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Impact of Antiretroviral Therapy on the Incidence of Tuberculosis: The Brazilian Experience, 1995–2001
  • Published Date:
    Sep 05 2007
  • Source:
    PLoS ONE. 2007; 2(9).
Filetype[PDF - 229.52 KB]


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  • Description:
    Background

    The human immunodeficiency virus (HIV) fuels tuberculosis (TB) epidemics. In controlled clinical trials, antiretroviral therapy (ART) reduces TB incidence in HIV-infected patients. In this study we determine if, under programmatic conditions, Brazil's policy of universal ART access has impacted TB incidence among HIV-infected patients.

    Methods

    We abstracted clinical information from records of HIV-infected patients managed in the public sector in 11 Brazilian states between 1/1/1995 and 12/31/2001. Case ascertainment (TB and HIV) utilized guidelines (with added stringency) published by Brazil's Ministry of Health. We determined TB incidence and hazards ratio (HR) for ART-naïve and ART-treated [including highly active ART (HAART)] patients employing Cox proportional hazards analysis.

    Results

    Information from 463 HIV-infected patients met study criteria. The median age of the study population was 34 years, 70% were male, and mean follow-up to primary endpoints—TB, death, and last clinic visit—was 330, 1059, and 1125 days, respectively. Of the 463 patients, 76 (16%) remained ART-naïve. Of the patients who never received HAART (n = 157) 81 were treated with ART non-HAART. Of the patients who received any ART (n = 387), 306 were treated with HAART (includes those patients who later switched from ART non-HAART to HAART). Tuberculosis developed in 39/463 (8%) patients. Compared to HAART- and ART non-HAART-treated patient groups, TB incidence was 10- (p<0.001) and 2.5-fold (p = 0.03) higher in ART-naïve patients, respectively. The median baseline absolute CD4+ T-lymphocyte count for patients who developed TB was not significantly different from that of patients who remained TB free. In multivariate analysis, the incidence of TB was statistically significantly lower in HAART-treated [HR 0.2; 95% (CI 0.1, 0.6); p<0.01] compared to ART naïve patients. A baseline CD4+ T-lymphocyte count <200 cells/mm3 [HR 2.5; (95% CI 1.2, 5.4); p<0.01], prior hospitalization [HR 4.2; (95% CI 2.0, 8.8); p<0.001], prior incarceration [HR 4.1; 95% CI 1.6, 10.3); p<0.01], and a positive tuberculin skin test [HR 3.1; (95% CI 1.1, 9.0); p = 0.04] were independently and positively associated with incident TB.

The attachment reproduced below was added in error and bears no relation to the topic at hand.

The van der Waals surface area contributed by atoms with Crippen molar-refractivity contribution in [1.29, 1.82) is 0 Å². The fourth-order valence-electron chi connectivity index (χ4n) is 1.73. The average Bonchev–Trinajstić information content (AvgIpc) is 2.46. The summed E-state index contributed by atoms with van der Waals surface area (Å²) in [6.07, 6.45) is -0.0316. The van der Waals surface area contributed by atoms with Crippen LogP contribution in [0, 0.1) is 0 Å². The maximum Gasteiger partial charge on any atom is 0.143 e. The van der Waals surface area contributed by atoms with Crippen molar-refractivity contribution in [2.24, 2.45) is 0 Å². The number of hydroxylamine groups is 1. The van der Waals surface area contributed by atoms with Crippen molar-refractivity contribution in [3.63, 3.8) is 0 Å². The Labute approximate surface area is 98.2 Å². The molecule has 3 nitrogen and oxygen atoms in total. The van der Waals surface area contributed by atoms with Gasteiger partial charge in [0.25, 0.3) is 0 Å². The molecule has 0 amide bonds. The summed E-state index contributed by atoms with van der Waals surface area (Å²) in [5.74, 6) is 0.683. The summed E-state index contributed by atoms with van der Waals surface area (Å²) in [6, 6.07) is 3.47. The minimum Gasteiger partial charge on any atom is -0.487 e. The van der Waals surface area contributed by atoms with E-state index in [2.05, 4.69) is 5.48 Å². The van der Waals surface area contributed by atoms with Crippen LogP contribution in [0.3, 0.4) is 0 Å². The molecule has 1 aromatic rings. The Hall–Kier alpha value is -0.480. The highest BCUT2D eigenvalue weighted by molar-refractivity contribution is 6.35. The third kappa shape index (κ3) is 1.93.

Conclusion

    In this population-based study we demonstrate an 80% reduction in incident TB, under programmatic conditions, in HAART-treated HIV-infected patients compared to ART-naïve patients.